[0031]FIG. 8 is an end view of the guide assembly 102 of the linear actuator 100 with the first side cover plate 134 and second side cover plate 136 installed. In this view, the cross-sectional profile of the guide chassis 104 and the carriage 110 can be clearly seen. The guide chassis 104 has a base 150 that is shaped to facilitate alternative mounting options. The base 150 has dovetail shaped lateral edges 154 to facilitate inserting the base 150 into a dovetail slot or for clamping the linear actuator 100 down to a base. A T-shaped slot 152 is also provided in the center of the base 150 to facilitate clamping the linear actuator 100 down to a base. The guide chassis 104 is formed around an approximately cylindrical central passage 160 with a first vertical side wall 156 that extends upward from the base 150, an approximately horizontal upper wall 158 extending from the top of the first side wall 156 and a second vertical side wall 162 depending from the upper wall 158, leaving a gap or slot 164 connecting with the central passage 160 between the second side wall 162 and the base 150. Thus, the lead screw 124 and the drive nut 116 are effectively enclosed within the central passage 160 of the guide chassis 104. The slot 164 in the guide chassis 104 is preferably angled downward away from the top of the guide assembly 102 where the carriage 110 is mounted. In a preferred embodiment, the slot 164 is located on the guide chassis 104 below the second guide rail 108 and angled downward away from the top of the guide assembly 102 at an angle from approximately 90 to 180 degrees. This configuration helps to resist environmental debris from entering the central passage 160 and contaminating the lead screw 124 and drive nut 116.

[0032] A first approximately semicircular channel 166 is formed in the first side wall 156 to receive the first guide rail 106. A second approximately semicircular channel 168 is formed parallel to the first semicircular channel 166 in the depending second side wall 162 to receive the second guide rail 108. The first and second guide rails 106, 108 are preferably made from cylindrical steel rods, for example from 5 mm diameter steel rods.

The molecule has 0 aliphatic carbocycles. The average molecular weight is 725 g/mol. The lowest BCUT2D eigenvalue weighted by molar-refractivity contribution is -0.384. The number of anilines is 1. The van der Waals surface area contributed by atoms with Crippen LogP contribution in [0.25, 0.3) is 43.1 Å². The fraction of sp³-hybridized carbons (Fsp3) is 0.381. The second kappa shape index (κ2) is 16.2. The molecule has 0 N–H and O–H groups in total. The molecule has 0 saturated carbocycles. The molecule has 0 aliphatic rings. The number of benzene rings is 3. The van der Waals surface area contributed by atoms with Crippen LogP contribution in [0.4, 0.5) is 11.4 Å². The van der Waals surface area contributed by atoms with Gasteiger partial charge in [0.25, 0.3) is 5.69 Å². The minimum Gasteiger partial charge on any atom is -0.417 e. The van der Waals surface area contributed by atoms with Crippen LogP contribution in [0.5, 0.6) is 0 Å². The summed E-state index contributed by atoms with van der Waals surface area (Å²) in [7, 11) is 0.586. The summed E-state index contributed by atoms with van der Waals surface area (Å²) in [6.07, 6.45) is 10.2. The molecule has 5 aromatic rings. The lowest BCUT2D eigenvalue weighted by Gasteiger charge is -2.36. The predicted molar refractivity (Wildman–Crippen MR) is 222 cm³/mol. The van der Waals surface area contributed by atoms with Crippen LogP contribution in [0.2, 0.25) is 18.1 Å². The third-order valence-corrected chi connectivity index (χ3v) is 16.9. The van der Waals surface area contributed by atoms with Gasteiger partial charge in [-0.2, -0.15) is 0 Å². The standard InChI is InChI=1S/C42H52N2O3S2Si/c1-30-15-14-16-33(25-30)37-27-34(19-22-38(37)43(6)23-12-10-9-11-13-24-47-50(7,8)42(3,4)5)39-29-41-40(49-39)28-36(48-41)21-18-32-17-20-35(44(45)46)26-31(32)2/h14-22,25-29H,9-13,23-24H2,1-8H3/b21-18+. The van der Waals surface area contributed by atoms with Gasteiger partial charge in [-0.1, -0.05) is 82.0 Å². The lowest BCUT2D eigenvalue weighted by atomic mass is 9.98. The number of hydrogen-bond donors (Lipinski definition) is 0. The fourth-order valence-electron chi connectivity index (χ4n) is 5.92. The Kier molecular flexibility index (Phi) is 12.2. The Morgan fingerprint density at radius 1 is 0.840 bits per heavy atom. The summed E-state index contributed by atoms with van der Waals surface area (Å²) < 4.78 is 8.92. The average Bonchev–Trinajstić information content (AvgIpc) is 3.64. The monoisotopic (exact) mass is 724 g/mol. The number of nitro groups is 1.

[0033] In a preferred embodiment, the first and second semicircular channels 166, 168 are formed with crush zones 170 that deform so that the rails 106, 108 can be press fit into the semicircular channels 166, 168. The crush zones 170 are areas along the length of the guide chassis 104 where the material is designed to be weaker than the surrounding material to allow for controlled deformation of the material in the crush zones 170 as the rails 106, 108 are pressed into the semicircular channels 166, 168. Alternatively or in addition, a bonding agent, such as adhesive or cement, may be used to bond the rails 106, 108 into the semicircular channels 166, 168 and/or to fill in any gaps in the assembly.

[0034] Compared to conventional guide rail fabrication processes, the use of crush zones 170 can reduce the overall cost of manufacturing and assembly, without loss in precision. Predefined failure points, i.e. crush zones 170, allow for controlled positioning and alignment of the rails 106, 108 without requiring the channels 166, 168 to be precision machined or ground, as is done in the conventional fabrication process. Additionally, a relatively low cost linear extrusion can be utilized rather than a machined part for fabricating the guide chassis 104. These attributes of the crush zones 170 can significantly reduce the overall cost of manufacturing and assembly of the linear actuator 100, while maintaining the precise alignment of the linear rails 106, 108 that contributes to smooth operation.